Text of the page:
Hmmm…so what’s Jesus trying to say here?  Well, knowing that a parable is like a riddle, whose meaning isn’t quite clear at first, he gives us and the people another chance at it with a second parable. He then states that the kingdom of God is like a tiny seed, a mustard seed in fact. It is the smallest of all the seeds on earth, but when it grows it becomes the greatest of all…shrubs.

I wonder if the people gathered around Jesus at the time he was teaching this message were a lot like you and me. Maybe they came together hungry for a word of hope.  Maybe they had difficulty seeing God at work in the world and in their lives. Maybe they feared another power had more control over the world than God.  Maybe all they could feel was the suffocating weight of an oppressive government. Maybe all they could see was their chronic illness, or a broken relationship, or hatred, or loneliness. Maybe they just wanted to know that God was a part of their lives and that they were not alone.

So Jesus tells them a parable – That the kingdom of God is like a gardener who tosses seed on the ground. The seed begins to grow, even though the gardener can’t see it. He reassures them that the kingdom of God, the presence of God, the activity of God, is not something we have to wait for.  It is happening right now, even though we can’t always see it. In fact, not only is the kingdom of God growing, you can’t stop it from growing. Because the kingdom of God, Jesus says, is like a mustard seed. And a mustard seed when it grows into a bush, acts just like…a weed. Those of you who are gardeners and farmers know how weeds work.  You can’t kill them.  They’ll always find their way back.  And that is what the kingdom of God is like, Jesus says. You can’t kill it. You can try, but it will always find its way back into your life.  And then it just grows and grows and grows.

The kingdom of God, the activity of God, looks different than the world’s understanding of a kingdom.  The Kingdom of God is not the same as the kingdom of Rome was.  It doesn’t look like power and strength. And sometimes, we just can’t see it.  It’s like a seed, growing slowly underneath the soil, where the gardener can’t see what’s happening beneath the surface.  But other times, when we do see it, it just seems so small and insignificant, like a mustard seed, that we don’t recognize the kingdom of God that was hidden within it.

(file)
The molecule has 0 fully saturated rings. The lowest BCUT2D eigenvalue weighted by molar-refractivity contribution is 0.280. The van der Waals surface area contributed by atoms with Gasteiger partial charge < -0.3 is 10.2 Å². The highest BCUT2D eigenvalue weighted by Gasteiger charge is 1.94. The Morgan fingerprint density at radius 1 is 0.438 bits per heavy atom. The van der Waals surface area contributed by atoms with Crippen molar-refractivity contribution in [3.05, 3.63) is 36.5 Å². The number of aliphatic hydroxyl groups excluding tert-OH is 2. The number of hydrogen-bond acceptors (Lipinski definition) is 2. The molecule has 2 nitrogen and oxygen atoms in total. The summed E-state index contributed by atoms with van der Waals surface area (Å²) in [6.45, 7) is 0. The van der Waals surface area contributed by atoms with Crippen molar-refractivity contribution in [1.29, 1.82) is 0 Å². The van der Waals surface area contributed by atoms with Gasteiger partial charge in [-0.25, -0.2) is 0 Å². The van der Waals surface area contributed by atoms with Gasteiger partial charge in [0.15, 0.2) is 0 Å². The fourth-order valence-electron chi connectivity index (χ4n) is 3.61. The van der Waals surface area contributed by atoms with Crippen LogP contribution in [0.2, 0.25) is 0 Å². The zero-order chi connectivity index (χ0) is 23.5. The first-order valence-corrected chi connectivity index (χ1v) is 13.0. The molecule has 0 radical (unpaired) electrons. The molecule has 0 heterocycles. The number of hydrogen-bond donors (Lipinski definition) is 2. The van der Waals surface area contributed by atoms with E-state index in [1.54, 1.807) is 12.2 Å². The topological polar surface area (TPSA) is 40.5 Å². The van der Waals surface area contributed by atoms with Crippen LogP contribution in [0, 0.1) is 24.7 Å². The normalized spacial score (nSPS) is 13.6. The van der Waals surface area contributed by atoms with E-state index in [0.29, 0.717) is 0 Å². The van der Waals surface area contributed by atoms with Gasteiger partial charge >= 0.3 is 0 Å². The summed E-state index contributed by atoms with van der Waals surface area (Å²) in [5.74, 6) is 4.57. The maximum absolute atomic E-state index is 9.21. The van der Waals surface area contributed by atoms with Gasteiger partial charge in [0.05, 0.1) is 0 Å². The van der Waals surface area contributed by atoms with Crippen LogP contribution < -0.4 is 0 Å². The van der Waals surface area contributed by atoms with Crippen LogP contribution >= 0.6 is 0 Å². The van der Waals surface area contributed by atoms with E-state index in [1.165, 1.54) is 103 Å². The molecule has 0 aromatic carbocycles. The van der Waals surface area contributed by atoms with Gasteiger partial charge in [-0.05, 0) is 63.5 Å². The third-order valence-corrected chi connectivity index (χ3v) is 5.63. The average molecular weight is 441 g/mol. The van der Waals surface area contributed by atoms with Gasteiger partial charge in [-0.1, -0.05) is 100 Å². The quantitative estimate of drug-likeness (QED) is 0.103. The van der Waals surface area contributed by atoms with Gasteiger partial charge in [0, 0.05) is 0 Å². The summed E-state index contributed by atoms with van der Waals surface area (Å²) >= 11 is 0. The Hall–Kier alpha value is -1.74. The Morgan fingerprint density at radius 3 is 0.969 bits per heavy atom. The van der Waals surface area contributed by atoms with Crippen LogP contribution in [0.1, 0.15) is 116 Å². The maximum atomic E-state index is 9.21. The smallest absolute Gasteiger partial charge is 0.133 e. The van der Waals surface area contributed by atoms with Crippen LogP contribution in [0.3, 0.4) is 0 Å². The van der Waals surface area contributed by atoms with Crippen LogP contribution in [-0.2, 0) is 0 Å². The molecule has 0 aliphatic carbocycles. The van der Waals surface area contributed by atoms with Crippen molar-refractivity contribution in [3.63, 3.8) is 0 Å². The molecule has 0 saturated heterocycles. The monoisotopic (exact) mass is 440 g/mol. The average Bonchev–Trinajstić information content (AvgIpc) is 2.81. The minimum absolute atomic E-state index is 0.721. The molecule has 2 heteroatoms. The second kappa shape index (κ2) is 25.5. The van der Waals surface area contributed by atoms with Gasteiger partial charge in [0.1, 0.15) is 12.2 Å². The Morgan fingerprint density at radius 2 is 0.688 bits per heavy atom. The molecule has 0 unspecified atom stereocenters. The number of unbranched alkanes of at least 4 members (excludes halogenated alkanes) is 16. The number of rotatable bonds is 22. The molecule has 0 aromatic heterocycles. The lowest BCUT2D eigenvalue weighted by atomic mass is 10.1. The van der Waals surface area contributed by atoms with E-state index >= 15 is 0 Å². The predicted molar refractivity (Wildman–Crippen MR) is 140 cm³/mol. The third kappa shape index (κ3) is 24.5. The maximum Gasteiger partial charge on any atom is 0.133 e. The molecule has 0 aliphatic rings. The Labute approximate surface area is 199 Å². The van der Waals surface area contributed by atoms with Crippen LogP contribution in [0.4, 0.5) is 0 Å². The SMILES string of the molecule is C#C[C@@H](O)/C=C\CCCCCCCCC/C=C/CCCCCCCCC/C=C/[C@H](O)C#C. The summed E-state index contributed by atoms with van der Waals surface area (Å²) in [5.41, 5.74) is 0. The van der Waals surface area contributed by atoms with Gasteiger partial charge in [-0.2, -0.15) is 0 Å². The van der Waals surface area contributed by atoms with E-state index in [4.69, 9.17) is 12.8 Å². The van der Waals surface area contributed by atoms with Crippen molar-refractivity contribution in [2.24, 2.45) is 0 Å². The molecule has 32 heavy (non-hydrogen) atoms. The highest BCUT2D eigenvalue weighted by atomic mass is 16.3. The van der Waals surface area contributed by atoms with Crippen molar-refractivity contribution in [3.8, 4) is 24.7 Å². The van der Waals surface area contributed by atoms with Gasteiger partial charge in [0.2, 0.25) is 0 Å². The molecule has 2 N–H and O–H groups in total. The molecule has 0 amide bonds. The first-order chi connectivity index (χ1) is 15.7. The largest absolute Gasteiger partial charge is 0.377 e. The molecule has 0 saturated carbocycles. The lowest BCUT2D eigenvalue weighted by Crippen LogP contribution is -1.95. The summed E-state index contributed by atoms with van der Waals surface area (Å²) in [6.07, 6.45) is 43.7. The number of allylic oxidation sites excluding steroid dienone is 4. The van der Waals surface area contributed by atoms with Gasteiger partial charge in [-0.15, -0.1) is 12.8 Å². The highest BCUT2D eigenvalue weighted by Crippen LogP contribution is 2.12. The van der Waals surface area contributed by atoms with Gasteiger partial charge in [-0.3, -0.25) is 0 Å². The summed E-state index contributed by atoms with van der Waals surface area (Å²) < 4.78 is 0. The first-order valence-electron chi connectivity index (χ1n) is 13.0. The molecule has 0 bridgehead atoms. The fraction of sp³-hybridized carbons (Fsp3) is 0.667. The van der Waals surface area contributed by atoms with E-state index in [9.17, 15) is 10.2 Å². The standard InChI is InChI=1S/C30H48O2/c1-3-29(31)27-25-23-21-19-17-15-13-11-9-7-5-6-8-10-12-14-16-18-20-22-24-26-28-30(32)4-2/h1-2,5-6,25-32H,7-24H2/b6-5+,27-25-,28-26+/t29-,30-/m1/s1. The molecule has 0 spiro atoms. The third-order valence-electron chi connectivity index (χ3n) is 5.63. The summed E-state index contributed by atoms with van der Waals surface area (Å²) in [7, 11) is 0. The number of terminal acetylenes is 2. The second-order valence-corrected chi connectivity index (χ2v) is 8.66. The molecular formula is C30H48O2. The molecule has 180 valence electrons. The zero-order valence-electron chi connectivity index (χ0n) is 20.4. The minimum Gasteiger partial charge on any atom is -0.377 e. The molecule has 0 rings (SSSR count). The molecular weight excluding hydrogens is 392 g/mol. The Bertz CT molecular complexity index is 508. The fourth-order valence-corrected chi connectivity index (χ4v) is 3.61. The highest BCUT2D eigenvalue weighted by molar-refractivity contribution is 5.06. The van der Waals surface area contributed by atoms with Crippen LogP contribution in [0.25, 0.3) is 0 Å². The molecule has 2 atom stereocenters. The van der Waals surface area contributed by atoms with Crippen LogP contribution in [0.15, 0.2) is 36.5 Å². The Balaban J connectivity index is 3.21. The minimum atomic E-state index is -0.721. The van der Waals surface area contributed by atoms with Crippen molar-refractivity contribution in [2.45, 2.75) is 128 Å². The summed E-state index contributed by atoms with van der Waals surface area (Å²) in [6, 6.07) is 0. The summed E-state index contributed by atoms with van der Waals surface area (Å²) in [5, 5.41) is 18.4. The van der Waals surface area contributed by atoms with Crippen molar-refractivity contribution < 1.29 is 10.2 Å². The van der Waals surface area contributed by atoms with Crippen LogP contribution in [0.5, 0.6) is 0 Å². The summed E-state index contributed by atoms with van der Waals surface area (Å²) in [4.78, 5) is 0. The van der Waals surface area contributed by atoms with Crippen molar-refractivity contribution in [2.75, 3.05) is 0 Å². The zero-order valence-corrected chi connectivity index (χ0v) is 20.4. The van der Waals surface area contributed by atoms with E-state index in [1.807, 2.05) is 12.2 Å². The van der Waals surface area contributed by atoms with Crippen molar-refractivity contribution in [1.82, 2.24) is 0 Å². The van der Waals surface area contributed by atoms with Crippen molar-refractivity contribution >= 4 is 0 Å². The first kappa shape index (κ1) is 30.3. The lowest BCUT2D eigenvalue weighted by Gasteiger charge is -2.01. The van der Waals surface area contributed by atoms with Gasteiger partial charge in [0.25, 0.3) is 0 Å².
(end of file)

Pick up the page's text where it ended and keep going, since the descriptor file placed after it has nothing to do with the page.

I don’t know about you, but in the midst of our work-addicted, status-addicted, award-winning, and medal-wearing society where it’s all about what you can achieve in your life, it is often difficult to see the kingdom of God.

But Jesus wanted the people surrounding him, and us to know, that the kingdom of God is here. Right in front of us, right now, and that we don’t live under the kingdom of Rome, or the kingdom of the United States, that we live in the Kingdom of God.  And even though we might not always see it, whether we see it or not, we cannot keep it from growing – because it’s like the tiniest of mustard seeds.  A weed that when planted and set loose, there is just no stopping it.

This is what gives us hope as Christians, that there is a kingdom of God and that we are a part of it.
In closing, Let us pray…… that in faith, our spiritual eyes will open and we will see and participate in the kingdom of God here on earth, and in time, in heaven.


No comments: